A sales rep or business development representative might be expected to have scheduled five qualified appointments within a certain time frame. An AE might also be expected to have performed eight demos, four of which will advance to the next stage of the sales process.

3. Determine the timing

Once you have established the expected outcomes, group them into phases. Companies use a 30–60-90 day plan. However, this will depend on the business and the typical sales cycle. You may need to reduce or increase the onboarding time.

It is a good idea to combine the onboarding program and the average sales cycle so that new hires learn while they do the job and engage with customers.

You can break down a 30-day sales cycle into three ten-day phases, for example. Each phase leads to one or more outcomes and each becomes a milestone in your overall onboarding journey.

Every company is different in terms of complexity, cycle time, and desired outcomes. So tailor the timeframes to reflect your business and what you want your new hires to accomplish during their onboarding period.

4. List activities to each outcome

Next, identify the activities required to achieve each outcome. Many steps are required to bring something to fruition, or achieve a milestone. These sub-steps are important.

To identify and capture these key steps, work with top sales performers and sales managers. Experienced sales reps will appreciate the opportunity to be involved in the process and can champion the onboarding program once it is completed.

6. Organise these activities in a logical order

The order of activities should be clear and obvious for certain outcomes. This will allow the sales process to naturally unfold. Some people might find the list of activities overwhelming. In this case, more time should be spent on sequencing. Remember that the focus here is on activities and not information.

Some organizations use Microsoft Word, Docs or Excel spreadsheets to track their pipeline. Other companies choose instead to use spreadsheets like Microsoft Excel or Google Spreadsheets.

7. Learn the knowledge required to perform these activities

There will be prerequisite knowledge required for many activities. If you want your prospect to be able to schedule an appointment with your SDR/BDR, they will need to know who to contact and what they should be thinking about.

In this instance, the SDR or BDR would need information about the people their company sells to or uses the product most often.

8. Assign checkpoints to each

Every milestone in the onboarding process should include performance reviews to ensure that the new hire progresses as expected. This could be in a variety of forms such as:

  • Demo certification
  • Feedback and value story practice.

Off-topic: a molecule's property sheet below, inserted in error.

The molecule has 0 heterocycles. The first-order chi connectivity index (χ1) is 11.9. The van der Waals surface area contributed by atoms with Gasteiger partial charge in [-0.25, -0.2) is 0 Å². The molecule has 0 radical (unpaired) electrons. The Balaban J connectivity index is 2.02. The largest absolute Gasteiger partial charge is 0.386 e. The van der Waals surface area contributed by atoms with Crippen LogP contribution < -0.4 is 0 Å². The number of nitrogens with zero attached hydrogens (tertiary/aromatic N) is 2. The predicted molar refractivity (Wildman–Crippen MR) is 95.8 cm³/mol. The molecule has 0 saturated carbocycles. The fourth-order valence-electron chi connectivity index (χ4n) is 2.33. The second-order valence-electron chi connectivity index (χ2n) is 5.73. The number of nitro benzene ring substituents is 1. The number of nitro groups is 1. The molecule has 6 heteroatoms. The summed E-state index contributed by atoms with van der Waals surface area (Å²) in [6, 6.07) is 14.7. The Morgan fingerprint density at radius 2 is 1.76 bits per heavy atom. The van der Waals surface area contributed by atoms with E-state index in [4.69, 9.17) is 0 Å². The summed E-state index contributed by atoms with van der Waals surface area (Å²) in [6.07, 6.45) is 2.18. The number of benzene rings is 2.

• Coaching and listening by phone.
  • Pipeline reviews
  • Roleplay

You will need to track progress against each milestone when you implement your onboarding program. This will help you determine if a new hire might require additional support.

Your onboarding program blueprint is built from the information you have gathered up to this point. It is important to include key stakeholders.

9. Create your program

Now it’s time to start building your program. Each item on your blueprint should be considered a piece of content that you need to develop. You can save time by leveraging existing content or pointing to existing resources.

It might be a good idea to build your program in stages. It is possible that you don’t have the resources or time to build it all at once.

In such cases, you should start with the highest priority outcome to give you the most lift. Build the content and knowledge necessary to achieve that outcome and then expand.

Each item should be placed in the correct place based on the outcomes, the activities involved, as well as the knowledge required to complete each activity.

How do you onboard a sales team?

The best way to onboard a sales team is to have a structured process in place that covers all of the essential information and training that new members need to be successful. This should include an overview of the company’s products or services, its sales process, and any specific tools or resources that will be used by the team. New members should also receive guidance on how to build relationships with potential customers and close deals effectively.

What should be included in sales onboarding?

The basics of what the sales onboarding process should include are: -An overview of the company, its products and services, and its mission/vision. -A review of the company’s target market and ideal customer profile. -Compensation plan review including base salary, commission structure, and any other bonuses or incentives. -Review of quotas/sales goals for new hires. -Training on product knowledge, features and benefits, objection handling techniques, etc.


Sales onboarding is an important process that helps new sales reps transition into their role. It can be a lot of information to take in all at once, but it’s crucial for setting them up for success. By following these tips, the hiring managers can help make the process more manageable and ensure that their new hires are ready to hit the ground running.

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  • With the role of HR Manager
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Justin McGill
About Author: Justin McGill
This post was generated for LeadFuze and attributed to Justin McGill, the Founder of LeadFuze.